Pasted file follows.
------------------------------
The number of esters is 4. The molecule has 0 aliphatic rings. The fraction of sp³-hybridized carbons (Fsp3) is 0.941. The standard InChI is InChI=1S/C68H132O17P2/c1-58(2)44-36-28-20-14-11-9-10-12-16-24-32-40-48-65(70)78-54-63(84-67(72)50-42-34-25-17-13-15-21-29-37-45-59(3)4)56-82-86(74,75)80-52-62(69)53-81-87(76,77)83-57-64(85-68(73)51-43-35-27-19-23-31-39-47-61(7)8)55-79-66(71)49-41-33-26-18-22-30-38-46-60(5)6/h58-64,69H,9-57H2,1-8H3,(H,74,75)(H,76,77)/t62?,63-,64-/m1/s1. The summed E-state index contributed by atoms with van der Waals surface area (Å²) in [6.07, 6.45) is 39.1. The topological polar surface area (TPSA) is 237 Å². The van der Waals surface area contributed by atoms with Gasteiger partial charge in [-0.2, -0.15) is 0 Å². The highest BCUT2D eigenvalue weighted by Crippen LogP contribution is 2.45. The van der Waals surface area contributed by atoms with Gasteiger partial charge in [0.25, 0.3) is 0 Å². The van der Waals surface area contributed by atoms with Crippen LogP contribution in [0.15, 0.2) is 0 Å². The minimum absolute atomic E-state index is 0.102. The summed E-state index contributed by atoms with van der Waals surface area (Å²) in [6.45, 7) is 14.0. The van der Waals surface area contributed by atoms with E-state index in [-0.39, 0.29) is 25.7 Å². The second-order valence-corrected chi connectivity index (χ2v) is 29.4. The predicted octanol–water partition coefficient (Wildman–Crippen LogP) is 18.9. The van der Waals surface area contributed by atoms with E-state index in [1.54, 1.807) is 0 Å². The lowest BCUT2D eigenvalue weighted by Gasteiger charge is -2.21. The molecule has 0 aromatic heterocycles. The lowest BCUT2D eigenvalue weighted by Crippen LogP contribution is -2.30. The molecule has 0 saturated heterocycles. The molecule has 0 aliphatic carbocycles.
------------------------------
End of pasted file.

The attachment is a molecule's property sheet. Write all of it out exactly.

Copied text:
The number of esters is 4. The molecule has 0 aliphatic rings. The fraction of sp³-hybridized carbons (Fsp3) is 0.941. The standard InChI is InChI=1S/C68H132O17P2/c1-58(2)44-36-28-20-14-11-9-10-12-16-24-32-40-48-65(70)78-54-63(84-67(72)50-42-34-25-17-13-15-21-29-37-45-59(3)4)56-82-86(74,75)80-52-62(69)53-81-87(76,77)83-57-64(85-68(73)51-43-35-27-19-23-31-39-47-61(7)8)55-79-66(71)49-41-33-26-18-22-30-38-46-60(5)6/h58-64,69H,9-57H2,1-8H3,(H,74,75)(H,76,77)/t62?,63-,64-/m1/s1. The summed E-state index contributed by atoms with van der Waals surface area (Å²) in [6.07, 6.45) is 39.1. The topological polar surface area (TPSA) is 237 Å². The van der Waals surface area contributed by atoms with Gasteiger partial charge in [-0.2, -0.15) is 0 Å². The highest BCUT2D eigenvalue weighted by Crippen LogP contribution is 2.45. The van der Waals surface area contributed by atoms with Gasteiger partial charge in [0.25, 0.3) is 0 Å². The van der Waals surface area contributed by atoms with Crippen LogP contribution in [0.15, 0.2) is 0 Å². The minimum absolute atomic E-state index is 0.102. The summed E-state index contributed by atoms with van der Waals surface area (Å²) in [6.45, 7) is 14.0. The van der Waals surface area contributed by atoms with E-state index in [-0.39, 0.29) is 25.7 Å². The second-order valence-corrected chi connectivity index (χ2v) is 29.4. The predicted octanol–water partition coefficient (Wildman–Crippen LogP) is 18.9. The van der Waals surface area contributed by atoms with E-state index in [1.54, 1.807) is 0 Å². The lowest BCUT2D eigenvalue weighted by Gasteiger charge is -2.21. The molecule has 0 aromatic heterocycles. The lowest BCUT2D eigenvalue weighted by Crippen LogP contribution is -2.30. The molecule has 0 saturated heterocycles. The molecule has 0 aliphatic carbocycles.